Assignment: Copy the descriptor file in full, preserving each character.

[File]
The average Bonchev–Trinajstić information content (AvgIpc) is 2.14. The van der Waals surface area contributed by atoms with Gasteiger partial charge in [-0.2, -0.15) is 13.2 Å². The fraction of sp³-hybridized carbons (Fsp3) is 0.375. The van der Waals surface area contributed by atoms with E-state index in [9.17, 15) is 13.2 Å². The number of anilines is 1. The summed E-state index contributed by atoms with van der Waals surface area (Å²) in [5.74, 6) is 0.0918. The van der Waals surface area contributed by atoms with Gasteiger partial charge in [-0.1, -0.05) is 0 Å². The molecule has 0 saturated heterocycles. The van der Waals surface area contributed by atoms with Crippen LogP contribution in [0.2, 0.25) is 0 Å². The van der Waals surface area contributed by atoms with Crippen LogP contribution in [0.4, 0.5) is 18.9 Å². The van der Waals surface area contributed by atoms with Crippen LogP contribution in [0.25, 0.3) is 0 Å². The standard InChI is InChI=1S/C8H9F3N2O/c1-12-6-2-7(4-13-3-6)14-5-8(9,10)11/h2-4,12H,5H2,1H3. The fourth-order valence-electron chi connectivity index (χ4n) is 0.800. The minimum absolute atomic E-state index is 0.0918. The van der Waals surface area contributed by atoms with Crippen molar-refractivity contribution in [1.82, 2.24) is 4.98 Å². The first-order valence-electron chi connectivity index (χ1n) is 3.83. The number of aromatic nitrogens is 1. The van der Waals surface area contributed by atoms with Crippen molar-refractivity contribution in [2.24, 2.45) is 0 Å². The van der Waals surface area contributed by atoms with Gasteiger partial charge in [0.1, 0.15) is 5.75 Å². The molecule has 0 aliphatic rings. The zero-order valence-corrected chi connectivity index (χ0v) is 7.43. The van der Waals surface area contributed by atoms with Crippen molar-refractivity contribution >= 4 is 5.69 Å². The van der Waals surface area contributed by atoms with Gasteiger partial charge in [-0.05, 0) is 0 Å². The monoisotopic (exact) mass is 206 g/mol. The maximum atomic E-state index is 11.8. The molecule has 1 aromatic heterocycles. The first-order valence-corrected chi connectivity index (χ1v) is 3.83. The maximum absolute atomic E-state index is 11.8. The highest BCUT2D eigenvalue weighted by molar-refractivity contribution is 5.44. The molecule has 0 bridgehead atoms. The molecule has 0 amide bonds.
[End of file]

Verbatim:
The average Bonchev–Trinajstić information content (AvgIpc) is 2.14. The van der Waals surface area contributed by atoms with Gasteiger partial charge in [-0.2, -0.15) is 13.2 Å². The fraction of sp³-hybridized carbons (Fsp3) is 0.375. The van der Waals surface area contributed by atoms with E-state index in [9.17, 15) is 13.2 Å². The number of anilines is 1. The summed E-state index contributed by atoms with van der Waals surface area (Å²) in [5.74, 6) is 0.0918. The van der Waals surface area contributed by atoms with Gasteiger partial charge in [-0.1, -0.05) is 0 Å². The molecule has 0 saturated heterocycles. The van der Waals surface area contributed by atoms with Crippen LogP contribution in [0.2, 0.25) is 0 Å². The van der Waals surface area contributed by atoms with Crippen LogP contribution in [0.4, 0.5) is 18.9 Å². The van der Waals surface area contributed by atoms with Crippen LogP contribution in [0.25, 0.3) is 0 Å². The standard InChI is InChI=1S/C8H9F3N2O/c1-12-6-2-7(4-13-3-6)14-5-8(9,10)11/h2-4,12H,5H2,1H3. The fourth-order valence-electron chi connectivity index (χ4n) is 0.800. The minimum absolute atomic E-state index is 0.0918. The van der Waals surface area contributed by atoms with Crippen molar-refractivity contribution in [1.82, 2.24) is 4.98 Å². The first-order valence-electron chi connectivity index (χ1n) is 3.83. The number of aromatic nitrogens is 1. The van der Waals surface area contributed by atoms with Crippen molar-refractivity contribution in [2.24, 2.45) is 0 Å². The van der Waals surface area contributed by atoms with Gasteiger partial charge in [0.1, 0.15) is 5.75 Å². The molecule has 0 aliphatic rings. The zero-order valence-corrected chi connectivity index (χ0v) is 7.43. The van der Waals surface area contributed by atoms with Crippen molar-refractivity contribution >= 4 is 5.69 Å². The van der Waals surface area contributed by atoms with Gasteiger partial charge in [-0.05, 0) is 0 Å². The monoisotopic (exact) mass is 206 g/mol. The maximum atomic E-state index is 11.8. The molecule has 1 aromatic heterocycles. The first-order valence-corrected chi connectivity index (χ1v) is 3.83. The maximum absolute atomic E-state index is 11.8. The highest BCUT2D eigenvalue weighted by molar-refractivity contribution is 5.44. The molecule has 0 bridgehead atoms. The molecule has 0 amide bonds.